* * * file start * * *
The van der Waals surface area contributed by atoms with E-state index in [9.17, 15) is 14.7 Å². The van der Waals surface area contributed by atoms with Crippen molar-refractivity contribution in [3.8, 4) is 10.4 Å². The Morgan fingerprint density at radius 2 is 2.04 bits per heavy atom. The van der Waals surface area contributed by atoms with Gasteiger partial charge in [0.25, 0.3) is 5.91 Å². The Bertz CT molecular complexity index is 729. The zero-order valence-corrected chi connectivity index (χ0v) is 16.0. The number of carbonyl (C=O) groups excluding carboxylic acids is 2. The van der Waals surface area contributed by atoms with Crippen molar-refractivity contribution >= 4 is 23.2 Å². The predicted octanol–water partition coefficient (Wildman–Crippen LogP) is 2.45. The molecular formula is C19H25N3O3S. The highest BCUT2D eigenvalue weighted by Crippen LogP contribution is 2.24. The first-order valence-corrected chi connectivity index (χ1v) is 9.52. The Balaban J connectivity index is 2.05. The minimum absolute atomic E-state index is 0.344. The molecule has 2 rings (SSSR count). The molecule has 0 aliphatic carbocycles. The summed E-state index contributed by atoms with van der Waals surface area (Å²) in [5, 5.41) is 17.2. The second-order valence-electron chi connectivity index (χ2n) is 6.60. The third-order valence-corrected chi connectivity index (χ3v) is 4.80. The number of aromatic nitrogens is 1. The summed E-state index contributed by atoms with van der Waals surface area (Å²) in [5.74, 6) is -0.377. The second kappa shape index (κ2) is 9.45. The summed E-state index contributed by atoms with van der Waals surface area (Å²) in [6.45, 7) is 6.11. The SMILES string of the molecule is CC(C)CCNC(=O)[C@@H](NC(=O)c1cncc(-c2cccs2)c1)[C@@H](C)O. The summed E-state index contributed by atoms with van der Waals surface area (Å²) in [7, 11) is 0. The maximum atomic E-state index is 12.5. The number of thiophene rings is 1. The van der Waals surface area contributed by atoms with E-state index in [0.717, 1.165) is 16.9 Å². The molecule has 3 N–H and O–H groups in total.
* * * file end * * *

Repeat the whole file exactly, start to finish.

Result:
The van der Waals surface area contributed by atoms with E-state index in [9.17, 15) is 14.7 Å². The van der Waals surface area contributed by atoms with Crippen molar-refractivity contribution in [3.8, 4) is 10.4 Å². The Morgan fingerprint density at radius 2 is 2.04 bits per heavy atom. The van der Waals surface area contributed by atoms with Gasteiger partial charge in [0.25, 0.3) is 5.91 Å². The Bertz CT molecular complexity index is 729. The zero-order valence-corrected chi connectivity index (χ0v) is 16.0. The number of carbonyl (C=O) groups excluding carboxylic acids is 2. The van der Waals surface area contributed by atoms with Crippen molar-refractivity contribution >= 4 is 23.2 Å². The predicted octanol–water partition coefficient (Wildman–Crippen LogP) is 2.45. The molecular formula is C19H25N3O3S. The highest BCUT2D eigenvalue weighted by Crippen LogP contribution is 2.24. The first-order valence-corrected chi connectivity index (χ1v) is 9.52. The Balaban J connectivity index is 2.05. The minimum absolute atomic E-state index is 0.344. The molecule has 2 rings (SSSR count). The molecule has 0 aliphatic carbocycles. The summed E-state index contributed by atoms with van der Waals surface area (Å²) in [5, 5.41) is 17.2. The second-order valence-electron chi connectivity index (χ2n) is 6.60. The third-order valence-corrected chi connectivity index (χ3v) is 4.80. The number of aromatic nitrogens is 1. The summed E-state index contributed by atoms with van der Waals surface area (Å²) in [5.74, 6) is -0.377. The second kappa shape index (κ2) is 9.45. The summed E-state index contributed by atoms with van der Waals surface area (Å²) in [6.45, 7) is 6.11. The SMILES string of the molecule is CC(C)CCNC(=O)[C@@H](NC(=O)c1cncc(-c2cccs2)c1)[C@@H](C)O. The summed E-state index contributed by atoms with van der Waals surface area (Å²) in [7, 11) is 0. The maximum atomic E-state index is 12.5. The number of thiophene rings is 1. The van der Waals surface area contributed by atoms with E-state index in [0.717, 1.165) is 16.9 Å². The molecule has 3 N–H and O–H groups in total.